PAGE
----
Spanish soccer has long been known to inspire fans and the youth across the globe. It has also been one of the few countries to produce junior teams winning tournaments regularly. However, with hundreds of millions of dollars being used within the Spanish soccer arena, most of its major clubs are bankrupt, and many players have been not receiving their payments for the last few months. This mismanagement has recently been reported all across the sporting world through various journals and raises many concerns about the future of the game in Spain. While the number of players who missed payments exceeds 150, more than 40 professional soccer clubs are nearing bankruptcy in the country.
Many claim that most of the money is shared only between two teams. While Barcelona and Real Madrid are the two major clubs in Spain, the remaining 38 clubs have enough reason to complain about the way they receive the generated $800 million. Although many argue that it is the popularity of the two clubs that allows them to enjoy the major share, most feel that the Spanish soccer money is unjustifiably distributed. Although no one person can be blamed for the absurd circumstances, the argument is slowly turning from being an ambition related issue, to a rich-poor problem, allowing players to be paid well only if they are in the top 1 percent of the country’s professional soccer players.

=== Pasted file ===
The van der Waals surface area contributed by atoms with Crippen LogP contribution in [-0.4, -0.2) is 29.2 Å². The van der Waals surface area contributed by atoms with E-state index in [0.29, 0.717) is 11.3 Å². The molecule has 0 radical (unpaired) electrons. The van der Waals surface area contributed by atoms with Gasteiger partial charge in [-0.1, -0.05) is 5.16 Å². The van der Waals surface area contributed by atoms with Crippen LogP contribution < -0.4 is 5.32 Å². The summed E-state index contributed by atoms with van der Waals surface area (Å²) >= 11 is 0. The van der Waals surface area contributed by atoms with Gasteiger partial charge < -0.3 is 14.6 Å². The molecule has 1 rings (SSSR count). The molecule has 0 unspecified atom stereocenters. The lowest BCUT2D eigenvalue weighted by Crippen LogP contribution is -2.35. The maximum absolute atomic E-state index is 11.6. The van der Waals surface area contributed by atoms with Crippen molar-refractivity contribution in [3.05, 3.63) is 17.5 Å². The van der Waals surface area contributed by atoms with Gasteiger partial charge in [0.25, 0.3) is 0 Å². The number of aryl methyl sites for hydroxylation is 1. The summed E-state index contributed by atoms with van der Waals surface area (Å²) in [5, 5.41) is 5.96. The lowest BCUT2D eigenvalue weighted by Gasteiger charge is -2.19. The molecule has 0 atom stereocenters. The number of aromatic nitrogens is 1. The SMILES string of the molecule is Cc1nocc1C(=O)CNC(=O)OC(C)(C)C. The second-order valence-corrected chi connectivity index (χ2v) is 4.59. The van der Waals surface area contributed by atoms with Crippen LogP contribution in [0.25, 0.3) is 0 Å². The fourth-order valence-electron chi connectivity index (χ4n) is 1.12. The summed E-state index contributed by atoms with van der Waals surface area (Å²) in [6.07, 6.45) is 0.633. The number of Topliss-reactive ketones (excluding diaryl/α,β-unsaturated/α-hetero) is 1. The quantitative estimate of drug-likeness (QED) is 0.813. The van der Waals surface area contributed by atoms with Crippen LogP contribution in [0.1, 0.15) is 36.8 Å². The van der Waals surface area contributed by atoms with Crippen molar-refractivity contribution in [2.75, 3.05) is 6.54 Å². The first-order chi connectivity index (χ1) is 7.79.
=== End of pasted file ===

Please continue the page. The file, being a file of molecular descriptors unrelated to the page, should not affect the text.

Experts believe that such a situation can be revoked only if the large amount of money going to the two clubs is partially used in rewards for games played between the other Spanish clubs in the league. However, that needs more than just an explanation of how it is going to be done. Many believe that a redistribution of the wealth needs to be well-planned and managed. If the federation in Spain goes by what the experts say, it can be realistic to expect a fair dissemination of wealth only if the new plans are executed from the beginning of a season. However, many players are eager to find out ways of improving the conditions before the next season begins. The authorities are inevitably more worried about paying the players to whom they already who hundreds of thousands of dollars.